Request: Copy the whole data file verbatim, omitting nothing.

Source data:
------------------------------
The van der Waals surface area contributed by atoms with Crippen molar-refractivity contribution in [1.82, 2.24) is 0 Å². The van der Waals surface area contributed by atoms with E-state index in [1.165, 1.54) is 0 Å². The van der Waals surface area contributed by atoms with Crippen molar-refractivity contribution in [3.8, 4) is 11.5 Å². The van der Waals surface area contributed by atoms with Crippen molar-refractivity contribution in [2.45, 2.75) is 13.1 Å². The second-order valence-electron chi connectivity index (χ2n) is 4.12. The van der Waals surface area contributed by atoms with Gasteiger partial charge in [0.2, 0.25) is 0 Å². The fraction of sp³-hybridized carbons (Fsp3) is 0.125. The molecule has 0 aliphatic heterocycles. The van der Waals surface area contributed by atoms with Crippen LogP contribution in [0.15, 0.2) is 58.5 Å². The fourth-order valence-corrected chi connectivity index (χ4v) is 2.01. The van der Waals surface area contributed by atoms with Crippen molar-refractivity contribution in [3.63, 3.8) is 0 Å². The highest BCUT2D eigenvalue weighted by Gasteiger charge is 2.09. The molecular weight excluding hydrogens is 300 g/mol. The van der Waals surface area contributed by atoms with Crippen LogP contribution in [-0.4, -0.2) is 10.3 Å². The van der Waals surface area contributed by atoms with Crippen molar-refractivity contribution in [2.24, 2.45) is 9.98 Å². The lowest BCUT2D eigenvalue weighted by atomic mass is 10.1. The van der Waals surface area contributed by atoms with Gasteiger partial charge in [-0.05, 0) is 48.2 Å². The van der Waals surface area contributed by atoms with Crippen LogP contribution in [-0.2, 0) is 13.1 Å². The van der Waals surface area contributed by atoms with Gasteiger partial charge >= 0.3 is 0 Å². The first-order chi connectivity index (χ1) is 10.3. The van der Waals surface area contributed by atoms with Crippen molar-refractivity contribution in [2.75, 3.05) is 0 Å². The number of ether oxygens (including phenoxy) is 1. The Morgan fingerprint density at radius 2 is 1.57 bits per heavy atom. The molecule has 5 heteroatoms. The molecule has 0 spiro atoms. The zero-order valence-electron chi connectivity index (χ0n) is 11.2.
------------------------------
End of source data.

The van der Waals surface area contributed by atoms with Crippen molar-refractivity contribution in [1.82, 2.24) is 0 Å². The van der Waals surface area contributed by atoms with E-state index in [1.165, 1.54) is 0 Å². The van der Waals surface area contributed by atoms with Crippen molar-refractivity contribution in [3.8, 4) is 11.5 Å². The van der Waals surface area contributed by atoms with Crippen molar-refractivity contribution in [2.45, 2.75) is 13.1 Å². The second-order valence-electron chi connectivity index (χ2n) is 4.12. The van der Waals surface area contributed by atoms with Gasteiger partial charge in [0.2, 0.25) is 0 Å². The fraction of sp³-hybridized carbons (Fsp3) is 0.125. The molecule has 0 aliphatic heterocycles. The van der Waals surface area contributed by atoms with Crippen LogP contribution in [0.15, 0.2) is 58.5 Å². The fourth-order valence-corrected chi connectivity index (χ4v) is 2.01. The van der Waals surface area contributed by atoms with Crippen molar-refractivity contribution in [3.63, 3.8) is 0 Å². The highest BCUT2D eigenvalue weighted by Gasteiger charge is 2.09. The molecular weight excluding hydrogens is 300 g/mol. The van der Waals surface area contributed by atoms with Crippen LogP contribution in [-0.4, -0.2) is 10.3 Å². The van der Waals surface area contributed by atoms with Crippen molar-refractivity contribution in [2.24, 2.45) is 9.98 Å². The lowest BCUT2D eigenvalue weighted by atomic mass is 10.1. The van der Waals surface area contributed by atoms with Gasteiger partial charge in [-0.05, 0) is 48.2 Å². The van der Waals surface area contributed by atoms with Crippen LogP contribution in [-0.2, 0) is 13.1 Å². The van der Waals surface area contributed by atoms with Gasteiger partial charge >= 0.3 is 0 Å². The first-order chi connectivity index (χ1) is 10.3. The van der Waals surface area contributed by atoms with Crippen molar-refractivity contribution in [2.75, 3.05) is 0 Å². The number of ether oxygens (including phenoxy) is 1. The Morgan fingerprint density at radius 2 is 1.57 bits per heavy atom. The molecule has 5 heteroatoms. The molecule has 0 spiro atoms. The zero-order valence-electron chi connectivity index (χ0n) is 11.2.